Gil Goldschein Thrives on the High Energy and Excitement of Being General Counsel for Bunim-Murray Productions

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<<"I wanted to work in-house for the reason that I wanted to be closer to the action," Goldschein said. "I wanted to be part of the day-to-day excitement of projects. Being in a law firm, you're several steps removed from the action, and I wanted to be right in there, a part of it."

As General Counsel and Senior Vice President, Business and Legal Affairs, for Bunim-Murray Productions (BMP)—creators of the seminal reality show The Real World and a slew of other top reality TV shows—Goldschein works at the company's epicenter, and he loves every minute of it.

"I like the fact that no two days are the same," he said. "And every day, there are new and exciting issues that present themselves, and it's an extremely fast-paced environment and industry, which is something that I truly enjoy being a part of."

Goldschein joined BMP in 2001 to start up its business and legal affairs department. But for all practical purposes, he's been acting as general counsel since first joining the company and has streamlined the legal aspects, as well as the development, production, and post-production, of all BMP projects. He oversees all business and legal affairs for the company, including those pertaining to The Real World, Road Rules, Making the Band, The Simple Life, the Emmy Award-winning Starting Over, The Real Cancun (the first-ever reality movie), and other various projects. An adept multitasker, Goldschein oversees as many as 10 programs at various stages of production throughout the world at one time. He was officially named general counsel in 2005.

Goldschein discussed some of the issues he handles on a regular basis as general counsel:

"I handle all the negotiations, whether it be with broadcast networks, cable networks, on-camera talent, or producers," he said. "I oversee and manage outside counsel, litigation matters, employment issues, insurance matters…basically any agreement."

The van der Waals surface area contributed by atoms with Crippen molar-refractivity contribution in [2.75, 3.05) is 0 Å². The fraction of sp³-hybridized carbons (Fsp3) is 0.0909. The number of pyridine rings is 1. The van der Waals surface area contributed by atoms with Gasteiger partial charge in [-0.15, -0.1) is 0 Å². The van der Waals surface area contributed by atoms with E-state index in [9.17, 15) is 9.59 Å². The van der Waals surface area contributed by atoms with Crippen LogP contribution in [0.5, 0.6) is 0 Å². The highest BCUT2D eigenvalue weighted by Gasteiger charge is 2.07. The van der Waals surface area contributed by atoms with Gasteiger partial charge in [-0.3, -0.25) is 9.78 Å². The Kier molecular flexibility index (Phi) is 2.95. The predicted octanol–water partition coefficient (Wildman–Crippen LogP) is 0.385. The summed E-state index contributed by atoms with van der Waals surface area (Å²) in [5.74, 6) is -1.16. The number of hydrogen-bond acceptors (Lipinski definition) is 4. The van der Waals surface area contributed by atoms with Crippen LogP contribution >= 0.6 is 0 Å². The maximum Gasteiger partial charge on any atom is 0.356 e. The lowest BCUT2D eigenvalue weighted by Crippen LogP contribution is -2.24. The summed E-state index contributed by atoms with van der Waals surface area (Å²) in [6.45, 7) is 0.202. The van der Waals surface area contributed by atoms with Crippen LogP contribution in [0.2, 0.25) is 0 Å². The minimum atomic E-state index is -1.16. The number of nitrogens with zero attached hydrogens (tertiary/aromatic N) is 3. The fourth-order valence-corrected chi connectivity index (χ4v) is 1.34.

Goldschein said one of the biggest deals that he handled was the negotiation of MTV's five-season pickup of The Real World in early 2005. Although he's not 100% positive, he said that it could be the "largest TV deal in television history." And it's the largest pickup order in MTV history.

"It's a five-year pickup," Goldschein said. "Generally, shows get picked up season to season, but to be able to do a five-season pickup in one deal was definitely a very big deal that was unprecedented."

He also negotiated the 22-episode pickup of BMP-produced The Bad Girls Club, which debuted last month on the Oxygen channel. He said it was the largest one-season pickup order in Oxygen's history.

Goldschein said that being a member of the debate club during his freshman year of high school triggered his interest in pursuing a legal career.

"I was very involved in the debate club and thoroughly enjoyed the art of debate and zealously advocating a certain position," he said. "At that point and time is when I truly wanted to do that as a career."

Goldschein studied communications at Yeshiva University in New York, graduating in 1996. He then entered Brooklyn Law School. In his third year, he interned at Universal in its motion picture legal group. After graduating in 1999, he worked at Universal for a short time before joining the William Morris Agency in 2000. Goldschein said he worked in the business affairs department at the agency, where he negotiated deals and handled a variety of other business matters, including new media agreements.